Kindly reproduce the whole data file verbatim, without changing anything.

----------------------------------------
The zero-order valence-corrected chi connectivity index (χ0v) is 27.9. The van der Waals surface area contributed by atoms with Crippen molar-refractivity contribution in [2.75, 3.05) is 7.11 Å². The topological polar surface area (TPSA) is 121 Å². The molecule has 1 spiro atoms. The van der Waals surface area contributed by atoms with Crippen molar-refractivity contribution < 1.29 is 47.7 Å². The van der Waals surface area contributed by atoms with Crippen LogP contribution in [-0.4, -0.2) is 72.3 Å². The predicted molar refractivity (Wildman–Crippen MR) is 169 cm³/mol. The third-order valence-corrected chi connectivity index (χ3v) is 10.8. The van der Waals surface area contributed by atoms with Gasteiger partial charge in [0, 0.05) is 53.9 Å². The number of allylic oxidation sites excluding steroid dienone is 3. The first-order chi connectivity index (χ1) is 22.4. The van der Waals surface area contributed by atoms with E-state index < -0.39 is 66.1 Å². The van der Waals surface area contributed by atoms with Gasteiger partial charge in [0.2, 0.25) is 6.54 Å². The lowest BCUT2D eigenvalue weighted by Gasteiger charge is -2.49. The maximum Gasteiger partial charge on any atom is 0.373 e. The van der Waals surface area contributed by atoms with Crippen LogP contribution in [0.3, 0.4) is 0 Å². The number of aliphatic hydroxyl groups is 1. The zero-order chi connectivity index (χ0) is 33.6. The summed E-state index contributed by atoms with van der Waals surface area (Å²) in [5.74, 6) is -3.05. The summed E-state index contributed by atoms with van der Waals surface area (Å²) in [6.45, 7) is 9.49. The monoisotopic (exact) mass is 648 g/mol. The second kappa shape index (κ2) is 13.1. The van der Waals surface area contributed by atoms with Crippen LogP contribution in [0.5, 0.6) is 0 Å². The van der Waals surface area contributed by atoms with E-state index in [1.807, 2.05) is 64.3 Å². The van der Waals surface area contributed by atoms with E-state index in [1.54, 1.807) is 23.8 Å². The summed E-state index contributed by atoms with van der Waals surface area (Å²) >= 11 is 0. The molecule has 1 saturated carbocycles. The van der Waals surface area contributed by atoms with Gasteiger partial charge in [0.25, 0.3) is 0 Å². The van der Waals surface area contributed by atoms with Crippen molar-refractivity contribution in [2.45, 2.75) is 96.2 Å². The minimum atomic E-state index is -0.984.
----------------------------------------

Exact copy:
The zero-order valence-corrected chi connectivity index (χ0v) is 27.9. The van der Waals surface area contributed by atoms with Crippen molar-refractivity contribution in [2.75, 3.05) is 7.11 Å². The topological polar surface area (TPSA) is 121 Å². The molecule has 1 spiro atoms. The van der Waals surface area contributed by atoms with Crippen molar-refractivity contribution < 1.29 is 47.7 Å². The van der Waals surface area contributed by atoms with Crippen LogP contribution in [-0.4, -0.2) is 72.3 Å². The predicted molar refractivity (Wildman–Crippen MR) is 169 cm³/mol. The third-order valence-corrected chi connectivity index (χ3v) is 10.8. The van der Waals surface area contributed by atoms with Gasteiger partial charge in [0, 0.05) is 53.9 Å². The number of allylic oxidation sites excluding steroid dienone is 3. The first-order chi connectivity index (χ1) is 22.4. The van der Waals surface area contributed by atoms with E-state index < -0.39 is 66.1 Å². The van der Waals surface area contributed by atoms with Gasteiger partial charge in [0.2, 0.25) is 6.54 Å². The lowest BCUT2D eigenvalue weighted by Gasteiger charge is -2.49. The maximum Gasteiger partial charge on any atom is 0.373 e. The van der Waals surface area contributed by atoms with Crippen LogP contribution in [0.3, 0.4) is 0 Å². The number of aliphatic hydroxyl groups is 1. The zero-order chi connectivity index (χ0) is 33.6. The summed E-state index contributed by atoms with van der Waals surface area (Å²) in [5.74, 6) is -3.05. The summed E-state index contributed by atoms with van der Waals surface area (Å²) in [6.45, 7) is 9.49. The monoisotopic (exact) mass is 648 g/mol. The second kappa shape index (κ2) is 13.1. The van der Waals surface area contributed by atoms with Crippen LogP contribution in [0.5, 0.6) is 0 Å². The van der Waals surface area contributed by atoms with E-state index in [1.807, 2.05) is 64.3 Å². The van der Waals surface area contributed by atoms with E-state index in [1.54, 1.807) is 23.8 Å². The summed E-state index contributed by atoms with van der Waals surface area (Å²) >= 11 is 0. The molecule has 1 saturated carbocycles. The van der Waals surface area contributed by atoms with Gasteiger partial charge in [0.25, 0.3) is 0 Å². The van der Waals surface area contributed by atoms with Crippen molar-refractivity contribution in [2.45, 2.75) is 96.2 Å². The minimum atomic E-state index is -0.984.